"We found that there is indeed an association, that the lower the LDL cholesterol, the higher the risk of cancer," senior investigator Dr Richard Karas (Tufts University School of Medicine, Boston, MA) told heartwire . "Despite the LDL-lowering capacity of statins, however, the data are quite reassuring that statins don't increase the risk of cancer."

The analysis, published online today as an expedited paper in the Journal of the American College of Cardiology (JACC), was prompted by a 2007 study published in JACC by Dr Alawi Alsheikh-Ali (Tufts University School of Medicine), of which Karas was also senior author. The study, reported by heartwire at that time, was initially designed to determine whether there was a correlation between the extent to which statins lowered LDL-cholesterol levels and liver and muscle toxicity, but it raised some alarm, as it showed lower LDL-cholesterol levels were associated with an increased risk of cancer in various statin studies.

"This raised the obvious question and concern that interventions that lower LDL cholesterol might offset the lowered risk of heart disease by increasing the risk of cancer," said Karas. "There is a bit of a conundrum, because previous studies have looked at whether the use of statins increased the risk of cancer, and the answer to that was no. So we had a bit of quandary: how could it be that low LDL is associated with a higher risk of cancer, but statins, which lower LDL cholesterol, don't seem to cause cancer?"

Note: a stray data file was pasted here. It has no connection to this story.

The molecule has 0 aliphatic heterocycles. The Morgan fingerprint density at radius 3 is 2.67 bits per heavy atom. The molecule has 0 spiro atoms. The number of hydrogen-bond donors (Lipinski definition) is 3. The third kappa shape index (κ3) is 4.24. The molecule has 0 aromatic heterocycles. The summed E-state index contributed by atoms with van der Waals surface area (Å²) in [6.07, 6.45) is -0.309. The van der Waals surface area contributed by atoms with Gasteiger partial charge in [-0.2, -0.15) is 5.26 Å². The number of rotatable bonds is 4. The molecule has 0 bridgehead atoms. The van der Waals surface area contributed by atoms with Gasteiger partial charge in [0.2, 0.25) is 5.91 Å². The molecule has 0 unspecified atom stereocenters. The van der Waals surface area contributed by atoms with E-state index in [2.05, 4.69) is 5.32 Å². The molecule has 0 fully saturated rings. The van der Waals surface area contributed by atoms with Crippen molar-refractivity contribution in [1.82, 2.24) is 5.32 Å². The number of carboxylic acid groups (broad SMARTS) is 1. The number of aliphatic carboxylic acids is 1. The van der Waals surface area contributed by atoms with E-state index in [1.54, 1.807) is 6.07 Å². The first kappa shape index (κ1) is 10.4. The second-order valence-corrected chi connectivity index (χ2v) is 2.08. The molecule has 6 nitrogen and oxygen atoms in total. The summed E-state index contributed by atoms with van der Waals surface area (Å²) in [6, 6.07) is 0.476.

Background to the new research

With these questions in mind, Alsheikh-Ali and Karas, as lead and senior investigators, respectively, reviewed data from 15 randomized controlled trials of statins that included ≥ 1000 person-years of follow-up to determine whether statin-mediated reductions in LDL cholesterol were associated with a cancer risk. Overall, they reviewed data on 51,797 patients treated with statins and 45,043 patients treated with a placebo, and patients were followed for, on average, 4.5 years. During that time, there were 5752 new cases of cancer reported.

Assessing on-treatment LDL-cholesterol levels and incident cancer in the statin arms, they observed a significant inverse relationship between on-treatment LDL levels and cancer risk, with 2.2 incident cancers per 1000 patient-years for every 10-mg/dL decrease in LDL cholesterol. The relationship was significant after adjustment for various baseline variables, including age, gender, smoking status, diabetes mellitus, hypertension, and body-mass index. Similarly, they also observed an inverse relationship between on-treatment LDL-cholesterol levels and cancer risk among individuals treated with placebo, with 1.2 incident cancer per 1000 patient-years for every 10-mg/dL decrease in LDL cholesterol.

After analyzing whether statin use was associated with cancer risk compared with placebo, Karas said it was not. Among placebo-treated patients, there was an average of 12.6 new cancer cases for 1000 person-years of follow-up. With 2.2 cancers for every 10-mg/dL decrease in LDL cholesterol, and statin interventions lowering LDL cholesterol a mean of 40 mg/dL, there would be approximately eight more cancer cases per 1000 person-years of follow-up in the statin arms. This was not the case, however, as the cancer rate among those treated with a statin was 12.7 per 1000 person-years of follow-up, nearly identical to the placebo arm.